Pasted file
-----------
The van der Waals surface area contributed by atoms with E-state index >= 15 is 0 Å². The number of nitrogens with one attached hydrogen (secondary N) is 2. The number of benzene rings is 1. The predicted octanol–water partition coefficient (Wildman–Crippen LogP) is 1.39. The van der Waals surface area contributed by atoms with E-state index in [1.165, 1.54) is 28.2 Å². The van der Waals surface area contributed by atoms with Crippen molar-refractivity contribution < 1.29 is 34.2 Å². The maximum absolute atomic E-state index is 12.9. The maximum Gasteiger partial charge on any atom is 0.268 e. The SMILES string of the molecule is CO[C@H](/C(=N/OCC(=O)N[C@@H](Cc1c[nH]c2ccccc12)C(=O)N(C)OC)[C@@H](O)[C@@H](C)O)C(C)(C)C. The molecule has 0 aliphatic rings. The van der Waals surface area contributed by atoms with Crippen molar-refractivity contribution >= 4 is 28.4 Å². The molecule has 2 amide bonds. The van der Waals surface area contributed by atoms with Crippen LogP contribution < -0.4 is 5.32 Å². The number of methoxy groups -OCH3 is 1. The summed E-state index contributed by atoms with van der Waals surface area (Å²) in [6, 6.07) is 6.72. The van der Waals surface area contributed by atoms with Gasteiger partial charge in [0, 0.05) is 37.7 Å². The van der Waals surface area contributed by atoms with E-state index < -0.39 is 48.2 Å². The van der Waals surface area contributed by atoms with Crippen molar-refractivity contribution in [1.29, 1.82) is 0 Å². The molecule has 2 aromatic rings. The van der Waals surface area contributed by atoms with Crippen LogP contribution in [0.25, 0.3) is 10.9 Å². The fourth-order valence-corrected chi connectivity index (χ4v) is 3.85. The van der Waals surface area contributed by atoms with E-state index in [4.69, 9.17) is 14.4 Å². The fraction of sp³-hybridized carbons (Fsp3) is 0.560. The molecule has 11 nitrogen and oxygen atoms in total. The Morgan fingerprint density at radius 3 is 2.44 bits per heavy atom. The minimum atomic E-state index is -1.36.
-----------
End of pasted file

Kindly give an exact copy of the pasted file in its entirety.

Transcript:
The van der Waals surface area contributed by atoms with E-state index >= 15 is 0 Å². The number of nitrogens with one attached hydrogen (secondary N) is 2. The number of benzene rings is 1. The predicted octanol–water partition coefficient (Wildman–Crippen LogP) is 1.39. The van der Waals surface area contributed by atoms with E-state index in [1.165, 1.54) is 28.2 Å². The van der Waals surface area contributed by atoms with Crippen molar-refractivity contribution < 1.29 is 34.2 Å². The maximum absolute atomic E-state index is 12.9. The maximum Gasteiger partial charge on any atom is 0.268 e. The SMILES string of the molecule is CO[C@H](/C(=N/OCC(=O)N[C@@H](Cc1c[nH]c2ccccc12)C(=O)N(C)OC)[C@@H](O)[C@@H](C)O)C(C)(C)C. The molecule has 0 aliphatic rings. The van der Waals surface area contributed by atoms with Crippen molar-refractivity contribution >= 4 is 28.4 Å². The molecule has 2 amide bonds. The van der Waals surface area contributed by atoms with Crippen LogP contribution < -0.4 is 5.32 Å². The number of methoxy groups -OCH3 is 1. The summed E-state index contributed by atoms with van der Waals surface area (Å²) in [6, 6.07) is 6.72. The van der Waals surface area contributed by atoms with Gasteiger partial charge in [0, 0.05) is 37.7 Å². The van der Waals surface area contributed by atoms with E-state index < -0.39 is 48.2 Å². The van der Waals surface area contributed by atoms with Crippen molar-refractivity contribution in [1.29, 1.82) is 0 Å². The molecule has 2 aromatic rings. The van der Waals surface area contributed by atoms with Crippen LogP contribution in [0.25, 0.3) is 10.9 Å². The fourth-order valence-corrected chi connectivity index (χ4v) is 3.85. The van der Waals surface area contributed by atoms with E-state index in [4.69, 9.17) is 14.4 Å². The fraction of sp³-hybridized carbons (Fsp3) is 0.560. The molecule has 11 nitrogen and oxygen atoms in total. The Morgan fingerprint density at radius 3 is 2.44 bits per heavy atom. The minimum atomic E-state index is -1.36.